‘Until I was 3, I could hear maybe 10 to 15 percent, but it was like hearing underwater.’
“Until I was 3, I could hear maybe 10 to 15 percent, but it was like hearing underwater. I could hear vague musical vibrations coming out of audio speakers. When I was finally diagnosed, I had a surgical myringotomy to release fluid backup and, after that, was able to hear. Then I adapted, but what I did notice is that it made me very inhibited because I wasn’t speaking. I’d hold back emotion because I didn’t know how to express myself except through the music; this trailed me through my teens. I had to find alternative ways to understand, perceive, communicate. I started taking lessons when I was 7, and two and a half years later, I went through all the method books and was playing Chopin. Although the piano is an instrument, it is also a tool of communication. Why do I think out of the box to that extent? It could have to do with my roots because I had a handicap of not hearing when I was a child. Music became my ally, and thinking out of the box on how to communicate has been important to me.
“As a professor at the Conservatory of Music at Brooklyn College since 1999, teaching is very important because of the traditions handed down to me. The way my life has evolved, as I get older, the more I realize what we do is not truly about us. It’s about our legacy. There were so many musicians, so many pianists, and I love playing the traditional classic music. I’ve also composed original music and arrangements and have my own piano concerto, ‘Three Reflections,’ that will get premiered in November. I’ve always felt as though, rather than swimming in a pool with all the fish, how can I create my own pool and swim in it and bring other fish into my pool? How will that impact future musicians and audiences? It’s a combination of embracing the past, but also embracing the future and making things happen in the present so that they have that impact. That to me is very important as a musician.
“There were moments of inspiration that became the seeds for going further in my early years. My mother used to sing along to records, which became part of my consciousness. My father loved music, especially ‘Rhapsody in Blue,’ which became one of my trademark pieces. My oldest sister played piano, and she inspired me just in the way she played it, so much emotion that stayed with me.”
‘My grandmother’s sister played by ear, and she never took a lesson, which also inspired me.’
“One of the earliest moments where I felt that I wanted to do this, and that music chose me, was a recording of Vladimir Horowitz playing Beethoven’s “Appassionata Sonata in F Minor.” I was 7, and perhaps it spoke to me because there was such inner turmoil that Beethoven felt when he realized he was growing increasingly deaf. My grandmother’s sister played by ear, and she never took a lesson, which also inspired me.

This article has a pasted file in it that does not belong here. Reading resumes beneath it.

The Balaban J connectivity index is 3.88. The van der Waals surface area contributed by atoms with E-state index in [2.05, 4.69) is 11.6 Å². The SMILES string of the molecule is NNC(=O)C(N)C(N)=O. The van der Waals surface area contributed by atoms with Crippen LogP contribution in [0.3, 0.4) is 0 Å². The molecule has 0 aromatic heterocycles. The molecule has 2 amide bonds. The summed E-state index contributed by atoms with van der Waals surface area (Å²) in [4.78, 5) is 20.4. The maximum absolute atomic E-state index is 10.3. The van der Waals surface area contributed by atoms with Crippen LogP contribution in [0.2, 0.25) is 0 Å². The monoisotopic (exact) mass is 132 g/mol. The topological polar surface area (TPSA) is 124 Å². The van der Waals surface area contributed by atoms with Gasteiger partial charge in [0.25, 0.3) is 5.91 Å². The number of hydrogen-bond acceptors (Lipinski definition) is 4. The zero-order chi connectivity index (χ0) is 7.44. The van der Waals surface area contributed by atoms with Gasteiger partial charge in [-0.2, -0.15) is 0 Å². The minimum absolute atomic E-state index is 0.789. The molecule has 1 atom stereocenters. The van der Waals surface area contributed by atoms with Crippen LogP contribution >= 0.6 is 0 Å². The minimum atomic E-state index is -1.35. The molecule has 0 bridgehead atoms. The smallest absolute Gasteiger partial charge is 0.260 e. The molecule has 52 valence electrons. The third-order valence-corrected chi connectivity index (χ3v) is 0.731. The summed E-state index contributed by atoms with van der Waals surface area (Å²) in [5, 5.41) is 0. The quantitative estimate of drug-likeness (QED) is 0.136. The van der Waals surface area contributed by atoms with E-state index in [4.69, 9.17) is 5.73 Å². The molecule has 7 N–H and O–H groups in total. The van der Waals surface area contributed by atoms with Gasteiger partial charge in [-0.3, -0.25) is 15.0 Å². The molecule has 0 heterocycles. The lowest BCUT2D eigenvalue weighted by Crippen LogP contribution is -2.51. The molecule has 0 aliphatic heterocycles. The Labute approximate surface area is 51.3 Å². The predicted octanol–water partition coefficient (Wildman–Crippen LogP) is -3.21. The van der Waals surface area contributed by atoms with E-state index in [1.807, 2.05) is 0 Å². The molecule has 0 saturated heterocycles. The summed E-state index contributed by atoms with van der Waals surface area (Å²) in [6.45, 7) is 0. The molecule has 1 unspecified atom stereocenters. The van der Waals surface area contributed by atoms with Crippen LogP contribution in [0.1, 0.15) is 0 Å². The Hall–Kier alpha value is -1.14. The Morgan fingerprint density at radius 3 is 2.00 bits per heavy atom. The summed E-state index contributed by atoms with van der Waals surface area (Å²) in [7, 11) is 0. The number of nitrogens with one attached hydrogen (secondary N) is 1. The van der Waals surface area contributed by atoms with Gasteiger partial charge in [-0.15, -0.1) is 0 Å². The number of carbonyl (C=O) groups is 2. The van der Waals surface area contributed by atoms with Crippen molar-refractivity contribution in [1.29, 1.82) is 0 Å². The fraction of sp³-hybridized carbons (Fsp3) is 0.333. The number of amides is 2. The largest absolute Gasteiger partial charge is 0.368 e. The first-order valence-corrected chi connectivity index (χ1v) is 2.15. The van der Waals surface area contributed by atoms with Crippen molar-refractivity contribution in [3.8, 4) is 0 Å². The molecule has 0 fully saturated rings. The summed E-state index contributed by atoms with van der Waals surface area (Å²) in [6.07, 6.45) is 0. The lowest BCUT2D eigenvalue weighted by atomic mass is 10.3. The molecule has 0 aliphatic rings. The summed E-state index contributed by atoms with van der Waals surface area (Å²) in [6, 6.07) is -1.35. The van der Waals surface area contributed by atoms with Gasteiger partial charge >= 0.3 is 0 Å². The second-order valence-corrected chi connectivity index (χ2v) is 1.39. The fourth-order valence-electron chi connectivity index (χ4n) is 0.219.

“Part of my work as a pianist is playing the traditional repertoire, but the other part has been in cultivating new music. I’ve raised $750,000 for over a dozen composers, with over 77 orchestras taking part in these projects, bringing new works for piano and orchestra into the world. One reason I wanted to create commissioning projects with living composers is, I could never ask Beethoven certain questions that I can ask a living composer, and I felt it part of my earthly duty to help foster the creation of new works for piano and orchestra and chorus. I felt as though it was important to have this for the future, like 50 years from now, for pianists as they look back to 2000, 2010, 2025 and find all these pieces that are there for them to perform. Otherwise, you’re just going to be living in a museum, which is wonderful, but is no guarantee to sustaining the evolution of audiences. You have to have new pieces.
“There are people playing interesting new music, so we need to embrace that. This new 50-state project I’m doing, based around the centennial of Gershwin’s “Rhapsody in Blue” in 2024, is very dear to me because my father loved that piece. I remember when he heard me play it and said, ‘You finally got it!’ The 50-state project is for Peter Boyer’s ‘Rhapsody in Red, White & Blue.’ My teacher, Adele Marcus, used to say, ‘There are no substitutions for living, and when you get older, it’ll come out of your fingers.’ I always feel that everything about the person comes out in how they play, and I teach that way, too. My teaching is that we play piano from our body, not from our fingers, which is where we sing when we practice and how we feel.”